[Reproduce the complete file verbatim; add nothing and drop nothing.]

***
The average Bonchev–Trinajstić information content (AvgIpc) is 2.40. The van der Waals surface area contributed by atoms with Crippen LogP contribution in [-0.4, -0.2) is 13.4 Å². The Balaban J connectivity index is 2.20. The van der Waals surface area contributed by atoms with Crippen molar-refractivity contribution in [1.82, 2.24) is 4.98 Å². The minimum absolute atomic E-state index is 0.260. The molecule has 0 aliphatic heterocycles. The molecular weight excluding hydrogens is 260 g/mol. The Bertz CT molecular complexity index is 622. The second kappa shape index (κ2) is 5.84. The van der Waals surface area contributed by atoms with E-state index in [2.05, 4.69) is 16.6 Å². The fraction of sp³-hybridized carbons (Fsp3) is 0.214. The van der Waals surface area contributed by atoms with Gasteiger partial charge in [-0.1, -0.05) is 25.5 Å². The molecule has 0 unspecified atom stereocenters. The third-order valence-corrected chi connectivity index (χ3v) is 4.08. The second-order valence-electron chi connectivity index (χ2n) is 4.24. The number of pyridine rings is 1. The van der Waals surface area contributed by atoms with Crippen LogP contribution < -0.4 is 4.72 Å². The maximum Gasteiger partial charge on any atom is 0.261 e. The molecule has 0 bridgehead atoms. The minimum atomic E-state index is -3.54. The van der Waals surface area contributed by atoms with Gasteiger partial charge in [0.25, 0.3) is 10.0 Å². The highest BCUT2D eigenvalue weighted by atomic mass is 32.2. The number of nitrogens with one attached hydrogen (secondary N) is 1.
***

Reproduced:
The average Bonchev–Trinajstić information content (AvgIpc) is 2.40. The van der Waals surface area contributed by atoms with Crippen LogP contribution in [-0.4, -0.2) is 13.4 Å². The Balaban J connectivity index is 2.20. The van der Waals surface area contributed by atoms with Crippen molar-refractivity contribution in [1.82, 2.24) is 4.98 Å². The minimum absolute atomic E-state index is 0.260. The molecule has 0 aliphatic heterocycles. The molecular weight excluding hydrogens is 260 g/mol. The Bertz CT molecular complexity index is 622. The second kappa shape index (κ2) is 5.84. The van der Waals surface area contributed by atoms with E-state index in [2.05, 4.69) is 16.6 Å². The fraction of sp³-hybridized carbons (Fsp3) is 0.214. The van der Waals surface area contributed by atoms with Gasteiger partial charge in [-0.1, -0.05) is 25.5 Å². The molecule has 0 unspecified atom stereocenters. The third-order valence-corrected chi connectivity index (χ3v) is 4.08. The second-order valence-electron chi connectivity index (χ2n) is 4.24. The number of pyridine rings is 1. The van der Waals surface area contributed by atoms with Crippen LogP contribution < -0.4 is 4.72 Å². The maximum Gasteiger partial charge on any atom is 0.261 e. The molecule has 0 bridgehead atoms. The minimum atomic E-state index is -3.54. The van der Waals surface area contributed by atoms with Gasteiger partial charge in [0.25, 0.3) is 10.0 Å². The highest BCUT2D eigenvalue weighted by atomic mass is 32.2. The number of nitrogens with one attached hydrogen (secondary N) is 1.